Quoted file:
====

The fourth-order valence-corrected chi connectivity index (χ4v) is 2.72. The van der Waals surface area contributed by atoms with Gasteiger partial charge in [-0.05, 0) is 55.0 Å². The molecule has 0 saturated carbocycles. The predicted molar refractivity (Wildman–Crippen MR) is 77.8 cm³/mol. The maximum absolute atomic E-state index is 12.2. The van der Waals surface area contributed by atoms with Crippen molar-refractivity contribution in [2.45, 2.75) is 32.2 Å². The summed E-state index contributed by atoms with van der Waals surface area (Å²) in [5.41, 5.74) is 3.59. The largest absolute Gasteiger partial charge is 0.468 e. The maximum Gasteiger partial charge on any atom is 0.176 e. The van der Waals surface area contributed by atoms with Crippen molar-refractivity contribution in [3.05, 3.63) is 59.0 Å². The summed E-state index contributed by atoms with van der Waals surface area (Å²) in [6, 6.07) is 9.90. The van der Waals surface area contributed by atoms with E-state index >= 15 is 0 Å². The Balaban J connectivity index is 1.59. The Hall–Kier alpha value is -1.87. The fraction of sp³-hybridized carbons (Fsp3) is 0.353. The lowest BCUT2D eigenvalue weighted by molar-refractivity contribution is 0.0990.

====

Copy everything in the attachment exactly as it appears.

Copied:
The fourth-order valence-corrected chi connectivity index (χ4v) is 2.72. The van der Waals surface area contributed by atoms with Gasteiger partial charge in [-0.05, 0) is 55.0 Å². The molecule has 0 saturated carbocycles. The predicted molar refractivity (Wildman–Crippen MR) is 77.8 cm³/mol. The maximum absolute atomic E-state index is 12.2. The van der Waals surface area contributed by atoms with Crippen molar-refractivity contribution in [2.45, 2.75) is 32.2 Å². The summed E-state index contributed by atoms with van der Waals surface area (Å²) in [5.41, 5.74) is 3.59. The largest absolute Gasteiger partial charge is 0.468 e. The maximum Gasteiger partial charge on any atom is 0.176 e. The van der Waals surface area contributed by atoms with Crippen molar-refractivity contribution in [3.05, 3.63) is 59.0 Å². The summed E-state index contributed by atoms with van der Waals surface area (Å²) in [6, 6.07) is 9.90. The van der Waals surface area contributed by atoms with E-state index >= 15 is 0 Å². The Balaban J connectivity index is 1.59. The Hall–Kier alpha value is -1.87. The fraction of sp³-hybridized carbons (Fsp3) is 0.353. The lowest BCUT2D eigenvalue weighted by molar-refractivity contribution is 0.0990.